Tuesdays are Your Turn – Heat

The high in Denver today is forecast for 97 degrees.

Which, because this is Colorado, means all the local news and Twitter feeds focus on the heat, the high temperature that will possibly break records today, the dangers of such a hot sunny day, AND FOR THE LOVE OF GOD, HAVE WE MENTIONED THIS TERRIBLE HEAT?!?

People, I come from the Gulf Coast, where – let’s not even talk summer temperatures – just the humidity often reaches 90% this time of year. In comparison, the humidity here today may reach 30%. This is nothing.


In all fairness to Colorado, the reverse happens in Florida when winter temps dip below 40 degrees and everyone there freaks out. Plus, 97 degrees broils your whole day no matter where you live, and hot weather and especially smog can also trigger asthma. So can pools for that matter, for some people and depending on the facility.

How do you maintain health and sanity on the hot days, especially if high temps or humidity trigger your/your kid’s asthma attacks?

Avoidance? Immersion in a cool body of water somewhere? Movie theaters and shopping malls?

Me, I like to head into the Rockies on the weekends, where cooler mountain air prevails. I think that’s pretty clear in light of recent posting.


20 responses to “Tuesdays are Your Turn – Heat”

  1. Sarah says:

    Here, the highs lately have been high 90s to close to 120F after Humidex is factored in (high 30s to mid 40s Fahrenheit) lately. Before Humidex, it’s been 80s to low 100s.

    I cope by: twice daily cool showers, frequent water breaks, hanging out in the basement, and going to the mall to shop for books or watch a movie, or going grocery shopping (freezer section, yay), and if I’m really overheated, a cold bath.

  2. Danielle says:

    Hmmmm, I try to stay very still for the most part! Drinking water helps.

    Air conditioning is a bad trigger for me so I avoid it (sooo glad I live in Canada)

  3. Sarah says:

    Air conditioning? Really? I’ve never heard of that one. Interesting. I’m lucky that it doesn’t trigger me, since without A/C, the lab would be about 50 degrees Celcius this week! Even with three A/Cs running on max, they’re about 40 degrees. Labs are horrible for heat since you have all sorts of heat-generating equipment running.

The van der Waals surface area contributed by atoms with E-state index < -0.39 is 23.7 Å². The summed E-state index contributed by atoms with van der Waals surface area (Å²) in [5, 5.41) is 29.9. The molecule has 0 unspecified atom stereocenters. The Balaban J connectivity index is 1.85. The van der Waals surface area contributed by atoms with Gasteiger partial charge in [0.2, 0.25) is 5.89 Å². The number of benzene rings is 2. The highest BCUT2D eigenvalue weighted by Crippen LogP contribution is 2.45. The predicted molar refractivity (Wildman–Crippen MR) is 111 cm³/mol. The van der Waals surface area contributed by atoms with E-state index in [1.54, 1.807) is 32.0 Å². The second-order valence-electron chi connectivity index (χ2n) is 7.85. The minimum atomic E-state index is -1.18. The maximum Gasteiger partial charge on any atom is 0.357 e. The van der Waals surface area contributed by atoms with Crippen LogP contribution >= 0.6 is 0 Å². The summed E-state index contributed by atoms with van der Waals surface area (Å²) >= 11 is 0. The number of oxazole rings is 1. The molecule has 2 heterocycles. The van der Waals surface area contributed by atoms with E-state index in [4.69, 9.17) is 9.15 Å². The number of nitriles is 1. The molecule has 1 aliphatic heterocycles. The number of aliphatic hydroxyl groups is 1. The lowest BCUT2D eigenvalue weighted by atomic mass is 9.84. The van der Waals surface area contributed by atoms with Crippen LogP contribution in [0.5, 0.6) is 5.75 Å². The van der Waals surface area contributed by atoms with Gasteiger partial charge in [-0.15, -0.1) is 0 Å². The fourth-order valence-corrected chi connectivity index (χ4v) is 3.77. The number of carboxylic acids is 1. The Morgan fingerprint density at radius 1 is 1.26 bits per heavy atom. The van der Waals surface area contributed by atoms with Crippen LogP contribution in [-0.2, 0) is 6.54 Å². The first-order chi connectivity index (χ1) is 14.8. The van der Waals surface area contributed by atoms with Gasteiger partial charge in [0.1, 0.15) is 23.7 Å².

4. Sara C. says:

    We turn the AC on in May (it helps pull out the humidity, even if we don’t need the cooling.) On VERY hot and humid days, unless I’m crazy and sending my kids to camp during record breaking heat and humidity, we stay in the AC, we push fluids (M works harder to breathe if she’s dehydrated) We will go in the outside pool. Mostly, we pretreat for humidity, and stay in the AC (Danielle, I’ve never heard of AC being a trigger…Is humidity a trigger for you at all? I don’t know what we’d do if we had a humidity trigger and an AC trigger)

  5. Danielle says:

    I don’t know if it’s the AC itself, or just dirty AC filters that trigger me but I do need to stay away from it. Humidity is a trigger for me but luckily I spend my summers in a nice dry place (it doesn’t even get that hot) so I can deal. Like I said, on the rare day that it is hot and humid I just try to stay veeery still!

  6. Katherine says:

    Having grown up in an area where 85% humidity, 90-100 degree highs, and yellow air quality are the norm for 3 months of the year. I would say the best advice I can give is drink water lots and lots of it. I average 4-5 liters/day in the heat of summer. Also, staying inside in the cooled air during the heat of the day. When it’s unavoidable to go out wearing lightweight (wicking preferably) clothing and a big brimmed hat and pretreating. Also to cool off putting a cold water bottle or wash cloth on my wrists, and back of my neck has helped head off heat sickness.

  7. Amy says:

    I’ve never heard of an AC trigger, either, and Sara’s right – it would be beyond difficult to deal with that one and a humidity one.

    And thanks for the reminder re: fluids, everyone. It’s so important to stay hydrated with asthma, but especially during the summer. On Sunday, when we went hiking, AG drained her 1.5 liter Camelbak in the time it took me to drink just half a sports bottle of water.

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